When finished, please help those around you.


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Summary

  • A character is a letter, number or special symbol
  • We make character literals by enclosing a single character in single quotes
  • We declare character variables using char as the data type:
    char letter = 'A';
    
  • Each character is stored as a number, using its ASCII code
  • We can input and output char data to the Serial Monitor like:
    char letter = Serial.read(); // input
    Serial.println(letter); // output
    
  • We make string literals by enclosing characters in double quotes
  • We declare string variables using String as the data type:
    String s1 = "Hello Mom!";
  • To concatenate two strings, use the "+" operator:
    String s2 = s1 + " suffix";
  • Type String can be input and output with the Serial Monitor
  • We use functions of the String object for some operations
  • We looked at the member functions:
    • length(): Returns the number of characters in a string
      String s = "Hello";
      Serial.println(s.length());
      
    • substring(from, to): Returns a substring starting at index from and ending just before to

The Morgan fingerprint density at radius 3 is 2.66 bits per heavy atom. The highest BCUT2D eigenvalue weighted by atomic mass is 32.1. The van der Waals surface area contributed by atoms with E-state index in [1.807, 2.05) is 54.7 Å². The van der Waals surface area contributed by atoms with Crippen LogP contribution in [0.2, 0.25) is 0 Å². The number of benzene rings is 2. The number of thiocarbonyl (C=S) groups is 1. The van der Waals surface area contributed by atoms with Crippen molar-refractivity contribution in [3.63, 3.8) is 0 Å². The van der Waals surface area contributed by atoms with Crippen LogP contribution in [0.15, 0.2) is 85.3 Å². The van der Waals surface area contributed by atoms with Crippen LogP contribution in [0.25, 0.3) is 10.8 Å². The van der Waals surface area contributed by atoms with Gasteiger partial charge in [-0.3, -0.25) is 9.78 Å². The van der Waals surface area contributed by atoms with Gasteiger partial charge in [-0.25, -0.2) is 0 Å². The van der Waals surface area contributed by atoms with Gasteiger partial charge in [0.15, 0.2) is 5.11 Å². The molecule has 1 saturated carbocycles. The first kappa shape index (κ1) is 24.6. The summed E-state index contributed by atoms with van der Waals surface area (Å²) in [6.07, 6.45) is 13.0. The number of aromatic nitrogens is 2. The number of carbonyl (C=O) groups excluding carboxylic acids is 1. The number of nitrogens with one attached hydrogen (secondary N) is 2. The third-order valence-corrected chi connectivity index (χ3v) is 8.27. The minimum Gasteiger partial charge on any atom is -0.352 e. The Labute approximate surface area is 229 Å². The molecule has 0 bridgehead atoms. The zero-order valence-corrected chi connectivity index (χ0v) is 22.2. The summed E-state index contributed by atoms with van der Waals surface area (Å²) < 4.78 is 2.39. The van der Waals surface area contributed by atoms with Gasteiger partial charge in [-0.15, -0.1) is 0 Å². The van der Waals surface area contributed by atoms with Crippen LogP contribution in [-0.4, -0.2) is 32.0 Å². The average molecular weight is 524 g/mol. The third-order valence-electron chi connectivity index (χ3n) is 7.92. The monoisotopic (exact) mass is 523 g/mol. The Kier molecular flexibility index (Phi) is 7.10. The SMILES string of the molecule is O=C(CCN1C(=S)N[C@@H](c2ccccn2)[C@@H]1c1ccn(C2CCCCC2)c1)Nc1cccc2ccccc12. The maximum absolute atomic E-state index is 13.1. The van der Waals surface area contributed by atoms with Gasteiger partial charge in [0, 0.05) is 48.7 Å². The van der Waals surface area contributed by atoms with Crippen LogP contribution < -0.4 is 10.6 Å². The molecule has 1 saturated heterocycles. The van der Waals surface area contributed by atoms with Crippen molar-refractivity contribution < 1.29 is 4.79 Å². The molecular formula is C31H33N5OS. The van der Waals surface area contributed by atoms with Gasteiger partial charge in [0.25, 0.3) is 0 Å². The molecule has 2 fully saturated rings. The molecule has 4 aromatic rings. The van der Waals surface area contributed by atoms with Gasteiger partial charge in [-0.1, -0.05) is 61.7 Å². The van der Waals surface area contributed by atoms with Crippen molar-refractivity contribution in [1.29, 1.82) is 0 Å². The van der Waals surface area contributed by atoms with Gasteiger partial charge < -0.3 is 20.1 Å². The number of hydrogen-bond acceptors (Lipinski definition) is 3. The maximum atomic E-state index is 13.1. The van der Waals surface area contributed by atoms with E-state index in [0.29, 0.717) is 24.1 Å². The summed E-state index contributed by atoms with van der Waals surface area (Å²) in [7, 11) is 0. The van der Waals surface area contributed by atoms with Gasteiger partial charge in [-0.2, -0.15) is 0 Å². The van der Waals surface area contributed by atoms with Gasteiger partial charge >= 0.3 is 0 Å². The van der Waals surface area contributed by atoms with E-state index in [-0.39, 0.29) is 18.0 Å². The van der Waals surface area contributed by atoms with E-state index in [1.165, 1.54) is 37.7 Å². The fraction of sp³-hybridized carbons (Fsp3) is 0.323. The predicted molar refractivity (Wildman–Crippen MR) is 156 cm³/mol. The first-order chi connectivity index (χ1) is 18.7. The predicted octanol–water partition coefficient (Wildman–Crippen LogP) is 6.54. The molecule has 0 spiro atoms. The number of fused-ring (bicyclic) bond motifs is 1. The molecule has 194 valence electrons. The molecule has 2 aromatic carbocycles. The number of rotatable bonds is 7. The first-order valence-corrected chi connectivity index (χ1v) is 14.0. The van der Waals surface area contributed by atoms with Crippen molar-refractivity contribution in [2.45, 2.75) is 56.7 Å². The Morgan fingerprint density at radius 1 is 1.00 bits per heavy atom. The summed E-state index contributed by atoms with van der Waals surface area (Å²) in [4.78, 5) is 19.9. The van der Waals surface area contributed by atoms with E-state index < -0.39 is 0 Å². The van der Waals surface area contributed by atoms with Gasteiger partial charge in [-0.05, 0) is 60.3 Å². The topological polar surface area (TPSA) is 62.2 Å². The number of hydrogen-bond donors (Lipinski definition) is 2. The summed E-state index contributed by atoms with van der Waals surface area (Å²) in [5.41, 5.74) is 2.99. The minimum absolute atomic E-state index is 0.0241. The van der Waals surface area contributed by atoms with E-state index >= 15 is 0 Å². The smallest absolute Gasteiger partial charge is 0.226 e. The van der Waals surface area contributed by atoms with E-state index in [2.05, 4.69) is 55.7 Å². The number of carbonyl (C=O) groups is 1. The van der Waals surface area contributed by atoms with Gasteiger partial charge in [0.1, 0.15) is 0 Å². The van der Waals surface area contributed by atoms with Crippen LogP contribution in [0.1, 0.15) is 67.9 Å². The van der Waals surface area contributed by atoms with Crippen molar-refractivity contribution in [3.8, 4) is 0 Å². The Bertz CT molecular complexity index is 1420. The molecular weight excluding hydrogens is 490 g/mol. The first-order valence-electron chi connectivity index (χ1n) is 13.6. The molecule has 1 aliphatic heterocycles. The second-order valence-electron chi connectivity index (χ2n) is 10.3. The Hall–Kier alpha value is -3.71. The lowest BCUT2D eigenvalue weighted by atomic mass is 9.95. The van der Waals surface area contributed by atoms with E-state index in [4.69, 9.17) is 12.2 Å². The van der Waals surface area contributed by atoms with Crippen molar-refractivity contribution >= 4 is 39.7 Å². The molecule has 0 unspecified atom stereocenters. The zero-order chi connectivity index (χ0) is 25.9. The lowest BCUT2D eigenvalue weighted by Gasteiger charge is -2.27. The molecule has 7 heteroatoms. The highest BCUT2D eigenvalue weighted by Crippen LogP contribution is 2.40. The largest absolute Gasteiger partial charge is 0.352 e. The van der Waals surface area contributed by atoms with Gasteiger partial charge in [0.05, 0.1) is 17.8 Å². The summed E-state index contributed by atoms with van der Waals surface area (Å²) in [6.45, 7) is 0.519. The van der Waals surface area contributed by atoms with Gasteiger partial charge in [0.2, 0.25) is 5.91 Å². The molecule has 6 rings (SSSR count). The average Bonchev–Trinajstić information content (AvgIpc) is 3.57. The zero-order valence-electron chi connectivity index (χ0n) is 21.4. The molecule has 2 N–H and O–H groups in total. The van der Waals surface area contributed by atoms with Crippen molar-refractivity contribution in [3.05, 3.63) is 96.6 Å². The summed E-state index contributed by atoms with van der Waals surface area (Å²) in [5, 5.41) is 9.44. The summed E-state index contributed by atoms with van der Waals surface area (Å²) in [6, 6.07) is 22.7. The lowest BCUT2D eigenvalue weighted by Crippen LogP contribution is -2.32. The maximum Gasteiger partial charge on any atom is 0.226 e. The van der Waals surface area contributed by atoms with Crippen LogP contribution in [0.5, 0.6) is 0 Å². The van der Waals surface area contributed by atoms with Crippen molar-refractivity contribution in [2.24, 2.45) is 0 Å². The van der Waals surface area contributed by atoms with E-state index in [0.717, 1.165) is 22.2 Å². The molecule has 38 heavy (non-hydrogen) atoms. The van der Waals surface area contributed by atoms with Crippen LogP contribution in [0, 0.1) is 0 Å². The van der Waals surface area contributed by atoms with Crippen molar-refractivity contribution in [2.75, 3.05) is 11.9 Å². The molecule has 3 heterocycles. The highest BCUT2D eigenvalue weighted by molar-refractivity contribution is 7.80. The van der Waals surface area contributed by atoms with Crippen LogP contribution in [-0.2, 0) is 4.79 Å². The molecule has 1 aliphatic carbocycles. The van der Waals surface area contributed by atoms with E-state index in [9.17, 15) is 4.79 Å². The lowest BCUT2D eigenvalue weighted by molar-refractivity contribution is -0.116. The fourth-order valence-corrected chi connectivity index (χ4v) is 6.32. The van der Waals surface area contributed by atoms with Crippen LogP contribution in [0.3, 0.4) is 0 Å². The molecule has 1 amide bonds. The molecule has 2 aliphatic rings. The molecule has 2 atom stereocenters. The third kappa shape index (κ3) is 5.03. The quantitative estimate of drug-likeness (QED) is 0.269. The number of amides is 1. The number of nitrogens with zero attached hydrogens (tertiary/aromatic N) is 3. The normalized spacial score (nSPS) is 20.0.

• String greeting = "Hello, World!\n";
      String sub = greeting.substring(0, 4);
      
    • trim(): Removes any leading and trailing whitespace, which is useful for removing line endings when reading strings from the serial port
      String inStr = Serial.readString();
      inStr.trim();
      Serial.println(inStr);
      
  • We can use these relational operators with characters and strings
  • Relational operators are useful for making alphabetic comparisons

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Wrap Up and Reminders

  • For the next homework, see the schedule
  • When class is over, please shut down your computer.
  • Complete unfinished exercises from today before the next class meeting

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Subpages (2): calculator initials